2 whole eggs plus 1 yolk
3 tablespoons cornstarch
1 tablespoon vanilla extract or brandy

Scald the milk with the vanilla bean and sugar until the sugar has dissolved.

Beat the eggs and mix in cornstarch well.

Remove the vanilla bean from the hot milk mixture, and slowly pour the milk into the blended eggs and cornstarch. Mix well and place in a double boiler over water that is barely simmering or over very low heat for 10 minutes, stirring all the while. Strain the sauce and cool.

When cool, flavor with vanilla extract or brandy.

Chocolate Sauce

1 cup light cream
⅔ cup extra-fine sugar
3 squares bitter chocolate
1 teaspoon vanilla extract

Melt the chocolate over hot water. Stir in the sugar. Scald the cream in a separate saucepan and stir into the chocolate-sugar mixture. Cook over medium heat until the sauce begins to boil. Lower the heat and let the sauce simmer, stirring often. Cook until it is smooth and thick. Remove the pan from the burner, and when the sauce has cooled, add the vanilla flavoring.

 

 

Basic Halva

 

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Halva is a confection made from raw tehina and sugar, sometimes stabilized with additives.  In Israel, you’ll see halva stalls with huge slabs in every imaginable flavor, from rose water to pistachio to chocolate to coffee.

2 cups sugar
½ vanilla bean, scraped
Zest of 1 lemon
1½ cups tehina
Pinch kosher salt

Line an 8-inch square baking pan with parchment paper. Have ready another sheet of parchment paper.

Combine the sugar, vanilla, and lemon zest with ½ cup water in a saucepan over medium heat, stirring to dissolve the sugar. Then cook, without stirring, until the mixture registers 245 degrees on a candy thermometer.

While the sugar syrup is cooking, place the tehina and salt in the bowl of a stand mixer fitted with the paddle. Beat on medium speed.

When the sugar syrup reaches 245 degrees carefully stream it into the tehina with the mixer running. Mix until the syrup is incorporated and the mixture begins to pull away from the sides of the bowl.

Working quickly with a flexible heatproof spatula, transfer the mixture to the prepared pan. Press the top of the halva flat with the sheet of parchment paper and your hands. Let cool completely to room temperature. Cut into squares and store at room temperature, well wrapped in plastic wrap.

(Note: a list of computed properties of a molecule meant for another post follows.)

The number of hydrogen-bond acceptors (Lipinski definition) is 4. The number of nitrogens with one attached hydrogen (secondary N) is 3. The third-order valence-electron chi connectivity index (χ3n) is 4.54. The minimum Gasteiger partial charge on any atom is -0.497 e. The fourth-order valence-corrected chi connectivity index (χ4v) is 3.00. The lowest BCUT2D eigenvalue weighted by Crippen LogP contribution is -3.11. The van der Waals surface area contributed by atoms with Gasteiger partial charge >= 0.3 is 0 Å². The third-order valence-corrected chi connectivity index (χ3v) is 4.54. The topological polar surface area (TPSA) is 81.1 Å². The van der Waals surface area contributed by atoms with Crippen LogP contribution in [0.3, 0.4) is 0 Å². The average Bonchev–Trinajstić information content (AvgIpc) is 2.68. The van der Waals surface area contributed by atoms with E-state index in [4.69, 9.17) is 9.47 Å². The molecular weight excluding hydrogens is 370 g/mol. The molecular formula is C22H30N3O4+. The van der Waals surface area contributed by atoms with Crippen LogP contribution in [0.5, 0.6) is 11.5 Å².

Will keep for up to a week.

 

Southern Peach Pie

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  • 6 cups about 1½–2 pounds, sweet, ripe peaches, halved, pitted, sliced and chopped
  • ¼–½ cup sugar; to taste
  • A pinch of fresh ground nutmeg
  • ½ teaspoon lemon juice
  • ⅓ teaspoon salt
  • ¼ cup flour
  • 2 tablespoons quick-cooking tapioca
  • 1 double-crust pie
  • ½ tablespoon butter
  • 1–2 teaspoons sugar, for on top of the pie
  • Egg Wash: 1 egg white plus 1 tablespoon water

Preheat the oven to 425 degrees.

Place the peaches, sugar, nutmeg, lemon juice, salt, flour, and quick-cooking tapioca in a big bowl. Mix lightly until the fruit is coated.

Roll out the bottom dough and place it in a pie pan.

Spoon in the fruit filling and dot with butter cut into little pieces.

Roll out the remaining dough, lay it over the fruit, and cut 5 to 6 vents on top. Trim excess dough from the edges and crimp.

Lightly brush some of the egg white wash over the entire pie, including the edges.

Bake for 20 minutes at 425 degrees. Reduce the heat to 375 degrees and bake for 40 to 45 minutes. When there are 10 to 15 minutes of bake time left, open the oven, pull the pie out, and quickly and evenly sprinkle the top of the pie with sugar. Close the oven and continue baking for final 10 to 15 minutes, or until you see steady bubbling in the filling coming through the vents.

Remove the pie from the oven and cool completely before serving so the filling can set up, warm peach pie is delicious too.

 

Asbusas (Ancient Egyptian Cookies)

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Abusas are an ancient Egyptian cookie:

2 lbs semolina (this is cream of wheat)
2 1/2 cups sugar
3/4 pound butter
16 ounces of plain yogurt
slivered almond halves

Bring all ingredients to room temperature. In a large bowl, whisk together the sugar and semolina (cream of wheat). Rub the butter into this mixture by hand until very well blended. Add the yogurt and mix with your hands until the dough feels smooth. If it feels dry add one tablespoon of water at a time until a firm dough forms.

Butter a 13x9x2 inch pan and pat the dough into the pan. With a sharp knife slice the dough in 2 x 2 inch squares. Press one almond half onto the surface of each piece. Bake at 350 degrees for 30 to 40 minutes or until golden brown.